We’re also very involved in the academic research community, especially at Stanford where I went to grad school. Increasingly, the scientific validation is being done by un-affiliated researchers at these institutions, which is especially good because it removes any perceived conflict of interest.
There are many new applications of cognitive training that we’re just now beginning to explore. I think in the next few years we’ll see some really exciting new applications for this type of training, and we want to spearhead much of this exploration and research.
Your site appears to offer organized training sessions - essentially an almost course-like format. Can you talk a little bit about the organized programming versus the person who simply wants to stop by the site and take the lead themselves?
We figured some users would want the structure and guidance of the training program, and that others would want the flexibility to do whatever they want. So we provided both options. The default is the organized training program because this ensures a variety of training in different areas. The ‘Basic Training’ is 30 sessions long, and when it’s completed there is an option to enroll in a new course for memory or processing speed – more new courses are coming soon.
Are there specific advantages to your being an online program versus say a person purchasing a hand-held game or a piece of software for their own home computer?
Yes. First, we constantly update the program with new features and exercises, and respond to user feedback to improve the existing games. Because it’s web-based, everyone has the most up-to-date version. Second, game results and test data is all saved on our servers, allowing us to learn more about what works and optimize the games. Third, it can be used on different computers – at home, at work, etc. – just need to log in at the website. And fourth, doctors and teachers can monitor their patient’s/student’s progress (if the patient/student gives permission).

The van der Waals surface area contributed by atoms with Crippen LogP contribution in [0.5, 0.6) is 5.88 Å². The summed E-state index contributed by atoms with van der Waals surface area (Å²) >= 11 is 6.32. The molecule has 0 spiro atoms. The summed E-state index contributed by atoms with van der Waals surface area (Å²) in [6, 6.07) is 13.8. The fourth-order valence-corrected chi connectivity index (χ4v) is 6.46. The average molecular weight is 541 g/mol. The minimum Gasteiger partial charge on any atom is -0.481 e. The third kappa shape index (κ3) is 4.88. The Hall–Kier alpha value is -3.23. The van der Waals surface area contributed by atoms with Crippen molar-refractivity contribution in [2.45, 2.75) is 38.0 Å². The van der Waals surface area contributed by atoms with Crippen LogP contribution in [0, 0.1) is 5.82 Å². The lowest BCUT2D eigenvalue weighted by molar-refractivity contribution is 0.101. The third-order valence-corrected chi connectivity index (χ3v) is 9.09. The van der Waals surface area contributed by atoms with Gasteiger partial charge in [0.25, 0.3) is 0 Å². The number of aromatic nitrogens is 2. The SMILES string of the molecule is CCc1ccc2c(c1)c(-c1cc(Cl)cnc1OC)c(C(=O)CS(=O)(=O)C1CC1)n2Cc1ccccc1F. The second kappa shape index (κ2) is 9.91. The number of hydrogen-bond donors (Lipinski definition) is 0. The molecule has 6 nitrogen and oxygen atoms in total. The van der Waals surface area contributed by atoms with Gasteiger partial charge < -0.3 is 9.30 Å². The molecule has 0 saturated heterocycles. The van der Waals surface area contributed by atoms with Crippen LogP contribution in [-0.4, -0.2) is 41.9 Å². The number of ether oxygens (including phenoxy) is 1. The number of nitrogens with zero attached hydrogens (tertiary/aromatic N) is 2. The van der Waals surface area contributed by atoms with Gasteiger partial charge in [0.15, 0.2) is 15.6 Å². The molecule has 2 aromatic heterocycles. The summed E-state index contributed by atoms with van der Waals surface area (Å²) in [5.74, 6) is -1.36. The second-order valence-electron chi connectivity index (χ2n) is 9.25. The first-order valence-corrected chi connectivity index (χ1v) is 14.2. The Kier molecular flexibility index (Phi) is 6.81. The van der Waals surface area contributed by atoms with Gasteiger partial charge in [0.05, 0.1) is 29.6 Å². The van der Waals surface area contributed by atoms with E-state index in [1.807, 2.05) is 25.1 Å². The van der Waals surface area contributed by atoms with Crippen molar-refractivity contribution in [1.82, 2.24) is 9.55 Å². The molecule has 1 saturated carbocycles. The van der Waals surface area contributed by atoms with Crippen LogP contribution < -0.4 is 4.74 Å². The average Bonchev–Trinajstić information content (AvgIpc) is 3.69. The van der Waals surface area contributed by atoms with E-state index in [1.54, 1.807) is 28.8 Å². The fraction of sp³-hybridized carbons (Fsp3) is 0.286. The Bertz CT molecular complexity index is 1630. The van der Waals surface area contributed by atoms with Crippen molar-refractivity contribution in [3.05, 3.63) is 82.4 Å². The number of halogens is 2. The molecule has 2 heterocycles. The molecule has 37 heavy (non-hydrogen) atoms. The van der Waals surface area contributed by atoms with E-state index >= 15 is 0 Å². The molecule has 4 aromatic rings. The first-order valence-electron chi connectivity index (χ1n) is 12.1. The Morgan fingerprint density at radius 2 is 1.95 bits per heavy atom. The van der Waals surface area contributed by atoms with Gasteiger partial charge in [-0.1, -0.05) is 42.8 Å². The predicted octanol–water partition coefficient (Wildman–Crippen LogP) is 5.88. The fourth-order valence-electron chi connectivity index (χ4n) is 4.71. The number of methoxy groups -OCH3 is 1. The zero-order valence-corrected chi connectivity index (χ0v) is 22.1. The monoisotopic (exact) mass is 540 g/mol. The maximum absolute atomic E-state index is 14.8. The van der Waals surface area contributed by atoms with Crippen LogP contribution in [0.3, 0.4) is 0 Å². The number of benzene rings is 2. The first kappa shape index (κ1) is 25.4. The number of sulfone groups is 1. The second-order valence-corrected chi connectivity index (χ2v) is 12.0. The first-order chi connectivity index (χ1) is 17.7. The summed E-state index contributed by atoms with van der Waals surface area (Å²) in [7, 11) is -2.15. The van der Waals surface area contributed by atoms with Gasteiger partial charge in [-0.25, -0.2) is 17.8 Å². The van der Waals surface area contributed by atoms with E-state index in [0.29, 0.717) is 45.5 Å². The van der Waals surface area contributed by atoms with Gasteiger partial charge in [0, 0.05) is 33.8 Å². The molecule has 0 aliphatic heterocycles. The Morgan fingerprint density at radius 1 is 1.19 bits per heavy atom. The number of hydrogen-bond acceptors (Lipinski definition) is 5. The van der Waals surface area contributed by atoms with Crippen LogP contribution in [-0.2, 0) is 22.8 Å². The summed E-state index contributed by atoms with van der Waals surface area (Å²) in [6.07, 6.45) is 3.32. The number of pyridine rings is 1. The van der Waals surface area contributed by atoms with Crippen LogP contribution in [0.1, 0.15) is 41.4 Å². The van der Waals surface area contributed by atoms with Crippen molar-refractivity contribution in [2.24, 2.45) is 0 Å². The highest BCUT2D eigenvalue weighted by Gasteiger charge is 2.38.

In one of our earlier communications you mentioned developing possible games/activities for children including those in middle school and high school. Can you talk a little bit about this aspect including future plans related to this age group (as well as any other developing materials in the works)?
I think that this sort of training/gaming can be a powerful complement to traditional classroom methods. There are several experiments underway with exciting preliminary results, but I can’t discuss in detail because the researchers want it confidential until they publish.
Some teachers are doing pilot testing in the classroom. One 6th grade math teacher just found that his students were significantly better at arithmetic after doing 30 sessions of Lumosity.
Conclusion Our site readers know first hand of our interest in video games and the possibility for such games to enhance learning. At OpenEducation.net we strongly believe that properly developed and scientifically researched video games could transform teaching and learning in the near future.
In our eyes, the Lumosity site represents an intriguing mix of potential, one that seeks to address the notion of brain fitness in seniors but is also examining the idea of brain fitness for users as young as nine. Interested readers may sign up for a 7-day free trial here. At the end of the trial, users can then sign up for either a monthly subscription ($9.95/month) or for a full year of access ($79.95).
Brain images/photos courtesy of jj_judes, sunface13, and peta-de-aztlan. 4 comments"